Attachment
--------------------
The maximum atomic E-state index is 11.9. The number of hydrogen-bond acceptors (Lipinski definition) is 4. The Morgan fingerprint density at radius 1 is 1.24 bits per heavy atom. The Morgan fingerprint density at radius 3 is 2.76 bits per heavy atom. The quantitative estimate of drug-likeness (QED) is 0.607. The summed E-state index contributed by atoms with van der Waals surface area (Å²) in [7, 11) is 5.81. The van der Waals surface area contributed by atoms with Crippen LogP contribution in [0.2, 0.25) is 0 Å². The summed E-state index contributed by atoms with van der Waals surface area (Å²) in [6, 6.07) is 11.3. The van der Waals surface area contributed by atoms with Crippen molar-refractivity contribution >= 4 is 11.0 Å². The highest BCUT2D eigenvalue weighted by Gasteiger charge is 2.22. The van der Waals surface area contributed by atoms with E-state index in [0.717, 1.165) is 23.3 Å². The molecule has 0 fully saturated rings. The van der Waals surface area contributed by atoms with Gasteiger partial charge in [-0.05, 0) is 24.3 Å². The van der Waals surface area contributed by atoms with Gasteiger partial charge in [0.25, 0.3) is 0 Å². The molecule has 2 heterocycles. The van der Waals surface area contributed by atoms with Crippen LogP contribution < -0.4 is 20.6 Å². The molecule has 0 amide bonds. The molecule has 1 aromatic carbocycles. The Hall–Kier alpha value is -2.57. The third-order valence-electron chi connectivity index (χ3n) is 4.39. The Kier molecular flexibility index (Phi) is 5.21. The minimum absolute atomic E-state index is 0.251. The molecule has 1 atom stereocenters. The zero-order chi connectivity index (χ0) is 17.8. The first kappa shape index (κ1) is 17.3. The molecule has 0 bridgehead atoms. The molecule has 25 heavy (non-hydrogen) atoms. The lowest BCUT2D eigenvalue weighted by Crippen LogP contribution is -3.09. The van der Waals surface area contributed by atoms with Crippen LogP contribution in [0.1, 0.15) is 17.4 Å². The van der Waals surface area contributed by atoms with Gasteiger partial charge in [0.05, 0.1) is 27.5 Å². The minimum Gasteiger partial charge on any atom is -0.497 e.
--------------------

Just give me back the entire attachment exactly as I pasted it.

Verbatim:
The maximum atomic E-state index is 11.9. The number of hydrogen-bond acceptors (Lipinski definition) is 4. The Morgan fingerprint density at radius 1 is 1.24 bits per heavy atom. The Morgan fingerprint density at radius 3 is 2.76 bits per heavy atom. The quantitative estimate of drug-likeness (QED) is 0.607. The summed E-state index contributed by atoms with van der Waals surface area (Å²) in [7, 11) is 5.81. The van der Waals surface area contributed by atoms with Crippen LogP contribution in [0.2, 0.25) is 0 Å². The summed E-state index contributed by atoms with van der Waals surface area (Å²) in [6, 6.07) is 11.3. The van der Waals surface area contributed by atoms with Crippen molar-refractivity contribution >= 4 is 11.0 Å². The highest BCUT2D eigenvalue weighted by Gasteiger charge is 2.22. The van der Waals surface area contributed by atoms with E-state index in [0.717, 1.165) is 23.3 Å². The molecule has 0 fully saturated rings. The van der Waals surface area contributed by atoms with Gasteiger partial charge in [-0.05, 0) is 24.3 Å². The van der Waals surface area contributed by atoms with Gasteiger partial charge in [0.25, 0.3) is 0 Å². The molecule has 2 heterocycles. The van der Waals surface area contributed by atoms with Crippen LogP contribution < -0.4 is 20.6 Å². The molecule has 0 amide bonds. The molecule has 1 aromatic carbocycles. The Hall–Kier alpha value is -2.57. The third-order valence-electron chi connectivity index (χ3n) is 4.39. The Kier molecular flexibility index (Phi) is 5.21. The minimum absolute atomic E-state index is 0.251. The molecule has 1 atom stereocenters. The zero-order chi connectivity index (χ0) is 17.8. The first kappa shape index (κ1) is 17.3. The molecule has 0 bridgehead atoms. The molecule has 25 heavy (non-hydrogen) atoms. The lowest BCUT2D eigenvalue weighted by Crippen LogP contribution is -3.09. The van der Waals surface area contributed by atoms with Crippen LogP contribution in [0.1, 0.15) is 17.4 Å². The van der Waals surface area contributed by atoms with Gasteiger partial charge in [0.05, 0.1) is 27.5 Å². The minimum Gasteiger partial charge on any atom is -0.497 e.